Posted April 07, 2019 09:27:23 The Australian Federal Police (AFP) is facing criticism for failing to provide the public with information about a new national security cameras program, which it has labelled “dangerous and unnecessary”.
Key points:The AFP is facing scrutiny after its new national CCTV system is facing “unnecessary” restrictionsThe program has raised questions about whether the agency has properly tested its new surveillance systemThe new system is supposed to help police track suspects in the wake of the Paris attacksThe ABC has obtained a copy of the new program, dubbed Secure System, which is being rolled out across Australia.
It has been described as “a dangerous and unnecessary program” by the Opposition.
The ABC understands that the new system will be rolled out throughout the country on a rolling basis.
It will allow the AFP to keep tabs on suspects through facial recognition technology, and also monitor suspected threats, like a person who is driving a car, and the movements of a vehicle.
The program will be deployed over a three-year period, starting in 2019.
However, it will also be used to monitor “threats to the community” and “threat data” collected from people travelling in Australia.
A spokesperson for the AFP told the ABC that the program was only rolled out in two of the 10 police agencies in the country.
“As part of its rollout of Secure System it will be tested in seven of the country’s 11 police agencies and will only be used for threat data, in particular information relating to people who have travelled in Australia, such as visa applications, passport applications, health information, and bank account information,” the spokesperson said.
“We are also working to test the Secure System in the areas of intelligence gathering and prevention, as well as the use of surveillance technology.”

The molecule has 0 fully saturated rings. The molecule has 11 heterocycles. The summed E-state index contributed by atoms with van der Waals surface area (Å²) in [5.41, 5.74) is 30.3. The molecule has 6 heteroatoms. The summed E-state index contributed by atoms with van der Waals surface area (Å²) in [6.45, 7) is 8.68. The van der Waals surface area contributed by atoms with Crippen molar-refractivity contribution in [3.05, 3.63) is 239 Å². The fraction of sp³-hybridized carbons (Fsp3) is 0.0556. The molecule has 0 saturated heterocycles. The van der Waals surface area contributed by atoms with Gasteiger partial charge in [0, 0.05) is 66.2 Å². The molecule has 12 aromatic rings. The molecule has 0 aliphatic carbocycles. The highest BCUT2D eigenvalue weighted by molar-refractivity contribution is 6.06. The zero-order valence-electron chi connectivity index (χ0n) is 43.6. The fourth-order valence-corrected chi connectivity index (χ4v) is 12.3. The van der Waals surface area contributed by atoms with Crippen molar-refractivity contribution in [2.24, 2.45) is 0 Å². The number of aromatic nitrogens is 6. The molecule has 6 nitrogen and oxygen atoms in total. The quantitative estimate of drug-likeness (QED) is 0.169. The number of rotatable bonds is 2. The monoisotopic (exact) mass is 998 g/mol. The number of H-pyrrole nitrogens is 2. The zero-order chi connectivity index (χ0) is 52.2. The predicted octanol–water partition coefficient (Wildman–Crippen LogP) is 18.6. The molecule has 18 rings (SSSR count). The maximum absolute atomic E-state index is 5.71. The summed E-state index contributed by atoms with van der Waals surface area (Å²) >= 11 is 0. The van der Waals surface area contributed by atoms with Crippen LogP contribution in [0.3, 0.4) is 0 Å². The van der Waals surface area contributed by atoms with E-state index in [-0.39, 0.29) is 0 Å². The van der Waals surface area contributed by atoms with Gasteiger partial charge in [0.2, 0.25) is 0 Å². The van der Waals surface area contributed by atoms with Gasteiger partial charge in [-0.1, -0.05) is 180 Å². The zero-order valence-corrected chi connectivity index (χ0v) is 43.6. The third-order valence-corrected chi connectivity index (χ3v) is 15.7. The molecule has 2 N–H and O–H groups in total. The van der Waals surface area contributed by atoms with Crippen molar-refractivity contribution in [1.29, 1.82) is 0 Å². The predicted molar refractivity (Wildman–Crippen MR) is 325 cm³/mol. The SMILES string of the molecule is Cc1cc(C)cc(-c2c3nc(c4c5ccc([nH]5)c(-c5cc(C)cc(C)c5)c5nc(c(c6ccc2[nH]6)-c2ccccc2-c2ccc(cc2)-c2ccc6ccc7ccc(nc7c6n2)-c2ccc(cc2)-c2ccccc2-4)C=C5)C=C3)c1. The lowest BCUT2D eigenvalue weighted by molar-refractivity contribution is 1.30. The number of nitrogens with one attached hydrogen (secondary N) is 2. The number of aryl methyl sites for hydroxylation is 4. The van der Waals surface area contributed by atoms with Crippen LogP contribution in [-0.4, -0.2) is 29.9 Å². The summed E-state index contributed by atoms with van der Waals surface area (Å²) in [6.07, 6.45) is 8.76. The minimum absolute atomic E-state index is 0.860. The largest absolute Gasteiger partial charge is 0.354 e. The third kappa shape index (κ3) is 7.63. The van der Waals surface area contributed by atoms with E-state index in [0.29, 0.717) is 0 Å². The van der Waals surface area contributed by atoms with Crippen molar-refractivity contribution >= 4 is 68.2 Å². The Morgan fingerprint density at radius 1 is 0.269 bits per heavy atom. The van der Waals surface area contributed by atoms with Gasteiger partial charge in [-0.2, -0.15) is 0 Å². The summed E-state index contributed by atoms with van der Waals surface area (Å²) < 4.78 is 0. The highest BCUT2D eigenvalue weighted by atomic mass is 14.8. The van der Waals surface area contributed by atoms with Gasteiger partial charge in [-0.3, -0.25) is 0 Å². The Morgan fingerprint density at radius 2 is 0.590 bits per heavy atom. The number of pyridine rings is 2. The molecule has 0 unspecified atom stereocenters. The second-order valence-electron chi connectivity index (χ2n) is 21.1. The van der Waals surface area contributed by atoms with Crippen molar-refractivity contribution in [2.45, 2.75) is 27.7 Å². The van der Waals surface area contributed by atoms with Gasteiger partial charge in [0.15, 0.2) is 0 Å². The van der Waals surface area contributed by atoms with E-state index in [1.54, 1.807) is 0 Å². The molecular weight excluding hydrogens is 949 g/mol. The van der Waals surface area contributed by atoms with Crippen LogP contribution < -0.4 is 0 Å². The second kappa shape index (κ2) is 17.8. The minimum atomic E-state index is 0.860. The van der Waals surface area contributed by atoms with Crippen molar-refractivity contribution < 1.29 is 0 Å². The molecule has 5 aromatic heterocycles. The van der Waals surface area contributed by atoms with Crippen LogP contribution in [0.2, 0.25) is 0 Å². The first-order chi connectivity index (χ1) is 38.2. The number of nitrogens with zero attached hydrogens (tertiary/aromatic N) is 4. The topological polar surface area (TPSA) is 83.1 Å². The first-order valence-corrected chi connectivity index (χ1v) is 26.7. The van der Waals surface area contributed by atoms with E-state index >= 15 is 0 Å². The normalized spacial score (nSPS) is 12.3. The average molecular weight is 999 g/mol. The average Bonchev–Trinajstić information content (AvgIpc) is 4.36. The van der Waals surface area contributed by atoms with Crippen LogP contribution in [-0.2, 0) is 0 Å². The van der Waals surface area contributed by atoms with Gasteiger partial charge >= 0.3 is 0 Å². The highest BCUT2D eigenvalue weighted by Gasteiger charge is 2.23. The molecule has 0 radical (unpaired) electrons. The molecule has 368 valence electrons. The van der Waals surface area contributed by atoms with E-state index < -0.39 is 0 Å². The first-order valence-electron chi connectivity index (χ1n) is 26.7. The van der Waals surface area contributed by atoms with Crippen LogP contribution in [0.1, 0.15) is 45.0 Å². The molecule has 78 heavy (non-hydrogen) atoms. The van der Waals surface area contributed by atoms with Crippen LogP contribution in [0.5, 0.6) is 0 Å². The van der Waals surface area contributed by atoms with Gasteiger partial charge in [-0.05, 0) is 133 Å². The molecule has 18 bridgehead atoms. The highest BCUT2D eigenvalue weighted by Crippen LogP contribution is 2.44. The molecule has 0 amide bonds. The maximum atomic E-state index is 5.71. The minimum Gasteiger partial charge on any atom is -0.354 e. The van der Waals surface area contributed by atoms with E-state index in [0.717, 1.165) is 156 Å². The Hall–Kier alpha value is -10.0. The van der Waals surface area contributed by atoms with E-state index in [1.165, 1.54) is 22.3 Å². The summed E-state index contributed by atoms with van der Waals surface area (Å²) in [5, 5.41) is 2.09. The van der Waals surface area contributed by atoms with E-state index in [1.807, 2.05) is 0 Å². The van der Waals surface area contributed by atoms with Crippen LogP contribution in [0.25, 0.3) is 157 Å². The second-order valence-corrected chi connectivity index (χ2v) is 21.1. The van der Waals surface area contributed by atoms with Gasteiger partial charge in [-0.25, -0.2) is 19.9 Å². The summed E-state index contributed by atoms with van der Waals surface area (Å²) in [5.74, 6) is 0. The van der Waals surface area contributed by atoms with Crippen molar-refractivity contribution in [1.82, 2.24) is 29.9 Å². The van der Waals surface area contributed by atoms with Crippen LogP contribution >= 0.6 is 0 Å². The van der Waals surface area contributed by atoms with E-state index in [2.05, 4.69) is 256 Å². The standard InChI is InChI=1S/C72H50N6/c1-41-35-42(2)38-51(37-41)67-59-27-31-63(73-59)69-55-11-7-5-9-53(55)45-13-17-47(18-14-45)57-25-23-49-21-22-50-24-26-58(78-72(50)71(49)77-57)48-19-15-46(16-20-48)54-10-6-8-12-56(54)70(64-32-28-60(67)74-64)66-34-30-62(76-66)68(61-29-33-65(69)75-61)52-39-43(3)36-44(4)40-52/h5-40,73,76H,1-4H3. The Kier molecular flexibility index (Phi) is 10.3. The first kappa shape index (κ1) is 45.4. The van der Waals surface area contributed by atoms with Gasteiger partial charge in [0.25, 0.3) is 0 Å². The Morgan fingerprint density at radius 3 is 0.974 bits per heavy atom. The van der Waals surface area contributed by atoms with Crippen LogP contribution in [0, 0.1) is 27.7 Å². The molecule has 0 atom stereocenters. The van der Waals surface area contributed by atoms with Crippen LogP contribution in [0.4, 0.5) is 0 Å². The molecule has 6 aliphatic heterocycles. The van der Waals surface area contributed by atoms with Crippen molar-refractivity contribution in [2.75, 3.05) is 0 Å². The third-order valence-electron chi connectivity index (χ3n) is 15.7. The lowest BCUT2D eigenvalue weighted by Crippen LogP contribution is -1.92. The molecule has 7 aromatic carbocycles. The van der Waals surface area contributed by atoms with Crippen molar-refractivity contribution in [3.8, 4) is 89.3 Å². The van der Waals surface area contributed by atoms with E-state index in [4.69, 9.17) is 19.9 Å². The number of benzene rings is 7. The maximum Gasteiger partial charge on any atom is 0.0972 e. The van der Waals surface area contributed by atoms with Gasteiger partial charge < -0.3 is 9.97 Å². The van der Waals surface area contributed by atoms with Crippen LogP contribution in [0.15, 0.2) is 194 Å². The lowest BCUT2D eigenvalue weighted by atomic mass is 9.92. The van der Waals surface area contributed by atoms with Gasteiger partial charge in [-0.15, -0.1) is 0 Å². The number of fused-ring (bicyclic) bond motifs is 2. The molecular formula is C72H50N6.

A spokesperson from the Australian Crime Commission told the agency the agency was not involved in the program.
“The CCC has no role in the rollout of the Secure Security Program, and is not involved with its implementation,” the spokesman said.
He added the CCC would be providing the AFP with a detailed briefing on the program, and would provide information about how the program would be implemented.
However, a spokesman for the ABC said the agency had not been consulted about the program’s implementation.
“While the CAA is aware of the rollout in the AFP’s national police agencies, we have no role or involvement in its implementation by AFP members,” the ABC spokesperson said in an email.
“The agency has not been contacted about the rollout and does not provide any further comment.”
The AFP has also been criticised for not doing enough to ensure that the information it gathers is safe.
In the wake the Paris terrorist attacks, the AFP was forced to release details of more than 3,000 people it believed had travelled to or from Australia to carry out terrorist activities, and about 700 of those were identified as being in the United States.
The AFP was also forced to make a decision to stop using facial recognition in the aftermath of the attacks, and instead rely on biometrics.
But this approach is not without its critics.
In a submission to the Parliamentary Joint Committee on Intelligence and Security, the Australian Civil Liberties Union (ACLU) said it was concerned about the new surveillance.
“A number of Australian organisations are concerned that the AFP may have the power to require people to identify themselves as individuals on their fingerprints and other facial recognition data,” the submission said.
The submissions also said the AFP should also release the information about those who were arrested in Australia or overseas and those who had been in contact with terrorism suspects, such a people who are travelling overseas.
The submission said the government should make the AFP more transparent about its use of biometrically scanned fingerprints, and should allow people to choose to opt out of the program entirely.
“For the most part, it is hard to see how biometrists have any influence over the AFP, or how fingerprints could have any bearing on whether or not an AFP member or officer has a valid warrant for their arrest,” the letter reads.
The federal government has also come under fire for its handling of the terrorist threat.
The Australian Security Intelligence Organisation (ASIO) was set up in 2013, and it is currently the only domestic intelligence agency with a counter-terrorism unit.
The ASIO has been accused of a lack of oversight over its use and misuse of facial recognition technologies.
It also comes as the AFP announced it was moving the bulk of its counter-terrorist operations to a newly-established unit called the National Joint Task Force on Terrorism and Responses to Terrorism.
Topics:law-crime-and-justice,police,terrorism,crime,federal-government,government-and.govt-and_government,security-intelligence,community-and,australiaFirst posted April 06, 2019 15:20:24